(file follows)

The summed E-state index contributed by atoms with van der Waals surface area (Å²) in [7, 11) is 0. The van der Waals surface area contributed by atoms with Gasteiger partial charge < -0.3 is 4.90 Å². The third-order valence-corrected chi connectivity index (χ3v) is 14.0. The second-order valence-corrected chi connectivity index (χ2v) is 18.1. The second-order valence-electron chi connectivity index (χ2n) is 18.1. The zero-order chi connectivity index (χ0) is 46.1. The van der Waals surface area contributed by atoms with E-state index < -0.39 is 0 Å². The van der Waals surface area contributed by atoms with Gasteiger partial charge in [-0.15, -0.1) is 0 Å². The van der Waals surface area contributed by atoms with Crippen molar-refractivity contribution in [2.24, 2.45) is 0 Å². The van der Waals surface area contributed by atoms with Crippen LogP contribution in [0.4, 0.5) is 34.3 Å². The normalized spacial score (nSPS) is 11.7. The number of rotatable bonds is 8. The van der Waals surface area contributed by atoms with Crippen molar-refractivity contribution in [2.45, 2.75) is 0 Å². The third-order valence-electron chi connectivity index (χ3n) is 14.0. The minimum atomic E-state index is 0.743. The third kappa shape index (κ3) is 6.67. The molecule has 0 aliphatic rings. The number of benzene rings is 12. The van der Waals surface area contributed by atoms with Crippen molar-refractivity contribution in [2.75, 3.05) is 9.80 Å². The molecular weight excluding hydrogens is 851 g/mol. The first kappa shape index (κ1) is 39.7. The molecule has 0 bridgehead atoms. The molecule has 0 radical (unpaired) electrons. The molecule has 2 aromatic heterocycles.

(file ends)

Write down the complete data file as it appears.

The summed E-state index contributed by atoms with van der Waals surface area (Å²) in [7, 11) is 0. The van der Waals surface area contributed by atoms with Gasteiger partial charge < -0.3 is 4.90 Å². The third-order valence-corrected chi connectivity index (χ3v) is 14.0. The second-order valence-corrected chi connectivity index (χ2v) is 18.1. The second-order valence-electron chi connectivity index (χ2n) is 18.1. The zero-order chi connectivity index (χ0) is 46.1. The van der Waals surface area contributed by atoms with E-state index < -0.39 is 0 Å². The van der Waals surface area contributed by atoms with Gasteiger partial charge in [-0.15, -0.1) is 0 Å². The van der Waals surface area contributed by atoms with Crippen molar-refractivity contribution in [2.24, 2.45) is 0 Å². The van der Waals surface area contributed by atoms with Crippen LogP contribution in [0.4, 0.5) is 34.3 Å². The normalized spacial score (nSPS) is 11.7. The number of rotatable bonds is 8. The van der Waals surface area contributed by atoms with Crippen molar-refractivity contribution in [2.45, 2.75) is 0 Å². The third-order valence-electron chi connectivity index (χ3n) is 14.0. The minimum atomic E-state index is 0.743. The third kappa shape index (κ3) is 6.67. The molecule has 0 aliphatic rings. The number of benzene rings is 12. The van der Waals surface area contributed by atoms with Crippen molar-refractivity contribution in [2.75, 3.05) is 9.80 Å². The molecular weight excluding hydrogens is 851 g/mol. The first kappa shape index (κ1) is 39.7. The molecule has 0 bridgehead atoms. The molecule has 0 radical (unpaired) electrons. The molecule has 2 aromatic heterocycles.